- Sealing materials: Velcro strips, crown caps, plugs, caps
- Other: labels
- Name of the product
- Net weight/volume
- Shelf life or use-by date
- Operating instructions
- Storage conditions
- Name, address of the distributor/manufacturer
The history of packaging technology
Packaging technology roots back in medieval times. The Turks were reputed for their paper-making skills, they were able to produce paper at extremely high standards. They applied special coating to the surface of paper sheets, which resulted in white, glossy paper. When used for writing, they could achieve highly aesthetic effects. Obviously, the coated paper of the Turks was expensive, still it enjoyed considerable demand back at those times. In the course of their conquests, Turkish people further improved their own procedure, and concurrently worked out a brand new technique called paper marbling. This procedure was extremely complex. First, they made a thick, slimy liquor, and placed colour ink on the top. Paper was then pushed on the top of the liquor, resulting in a beautiful tangle of colours. Having dried out, it can be used for writing. It was preferred by the Turks in various diplomatic correspondence, because the agreements, treaties recorded on them could not be subsequently changed, erased in parts, because otherwise the underlying patterns would have become broken, too. Later, when Turkish goods became popular, they returned to the use of paper, but now to exploit its benefits in packaging technology.
Strictly conceived packaging technology, however, appeared as late as in 1850, when packaging was first used as a kind of marketing hooks: for the promotion of condensed milk, it was stated to be cleaner for its being kept in packaging. That packaging also fulfilled the function of enabling the packaging to suggest that the product also featured high quality. From then on, packaging was increasingly drawn into limelight, and started to borrow fundamental properties to the associated products. It was in 1907 when the first store offering solely packaged products from its shelves was opened in New York. Later, the same shop started to offer baskets to customers, and introduced the very first shopping carts. Wide-ranging researches, questionnaires, psychological studies prove that packaging has a determining role in the consumer’s decision to buy a specific product or not.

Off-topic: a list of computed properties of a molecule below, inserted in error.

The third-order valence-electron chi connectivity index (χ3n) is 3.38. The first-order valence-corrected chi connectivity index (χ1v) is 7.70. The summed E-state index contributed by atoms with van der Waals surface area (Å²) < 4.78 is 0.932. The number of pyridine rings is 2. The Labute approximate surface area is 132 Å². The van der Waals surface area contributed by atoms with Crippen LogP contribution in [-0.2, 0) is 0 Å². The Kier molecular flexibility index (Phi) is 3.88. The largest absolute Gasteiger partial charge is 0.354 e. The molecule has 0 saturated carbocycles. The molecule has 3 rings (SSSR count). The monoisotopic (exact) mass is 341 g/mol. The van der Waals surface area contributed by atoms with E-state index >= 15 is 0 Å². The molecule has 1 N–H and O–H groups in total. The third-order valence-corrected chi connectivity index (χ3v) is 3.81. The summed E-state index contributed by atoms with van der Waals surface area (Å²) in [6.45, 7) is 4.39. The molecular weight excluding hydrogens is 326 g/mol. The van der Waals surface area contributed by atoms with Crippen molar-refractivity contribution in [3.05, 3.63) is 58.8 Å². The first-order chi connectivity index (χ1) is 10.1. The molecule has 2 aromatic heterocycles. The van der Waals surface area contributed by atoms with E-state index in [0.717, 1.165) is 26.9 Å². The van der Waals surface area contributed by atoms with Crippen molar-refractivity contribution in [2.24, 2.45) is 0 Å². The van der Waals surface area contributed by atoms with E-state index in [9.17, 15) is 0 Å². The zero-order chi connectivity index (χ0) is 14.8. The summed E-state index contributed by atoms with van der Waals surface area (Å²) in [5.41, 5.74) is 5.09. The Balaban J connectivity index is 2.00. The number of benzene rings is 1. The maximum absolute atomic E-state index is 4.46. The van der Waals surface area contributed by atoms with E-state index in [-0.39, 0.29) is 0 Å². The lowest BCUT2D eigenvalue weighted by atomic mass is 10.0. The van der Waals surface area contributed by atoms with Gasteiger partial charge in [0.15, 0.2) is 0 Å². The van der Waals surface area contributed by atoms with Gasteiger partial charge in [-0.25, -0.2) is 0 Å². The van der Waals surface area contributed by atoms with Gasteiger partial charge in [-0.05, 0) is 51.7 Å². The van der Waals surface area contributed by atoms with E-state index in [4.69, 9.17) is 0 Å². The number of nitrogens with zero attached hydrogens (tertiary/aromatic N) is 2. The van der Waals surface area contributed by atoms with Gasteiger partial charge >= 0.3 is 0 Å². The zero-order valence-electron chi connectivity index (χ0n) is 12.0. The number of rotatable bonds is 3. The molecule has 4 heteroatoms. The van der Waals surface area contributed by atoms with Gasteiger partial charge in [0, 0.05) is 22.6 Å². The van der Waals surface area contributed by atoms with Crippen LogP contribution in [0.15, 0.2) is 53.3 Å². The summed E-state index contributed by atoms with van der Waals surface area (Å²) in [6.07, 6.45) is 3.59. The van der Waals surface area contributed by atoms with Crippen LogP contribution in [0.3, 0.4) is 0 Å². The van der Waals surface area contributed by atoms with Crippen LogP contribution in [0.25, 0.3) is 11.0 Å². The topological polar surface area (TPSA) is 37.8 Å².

With the evolution of capitalism – and especially consumer society –, packaging technology has witnessed the growth of its importance in trade. Competition poses an increasing demand on putting an ever-stronger emphasis on the aesthetic values of manufactured products. As packaging has come to the focus of attention, it has also encountered development efforts, and therefore today there is a great variety of materials and creative option to produce packaging. Consequently, the role of packaging has so much strengthened that nowadays it can be claimed that without packaging it is nearly impossible to sell a product, and product careers are materially dependent on packaging. On the other hand, this requirement has triggered a change in volumes handled in packaging, as it now means waste accumulation to a growing extent. Therefore, a novel demand has surfaced in association with packaging: it should be environmentally sparing. With this requirement in mind, profound expertise is needed for the creation of appropriate packaging solutions. It is important to be aware of the relevant legal regulations, consider marketing, material and technological knowledge, environmental criteria, logistic, printing and typographic information, as well as to harmonise all these aspects, or at least frame a system of preferences from them.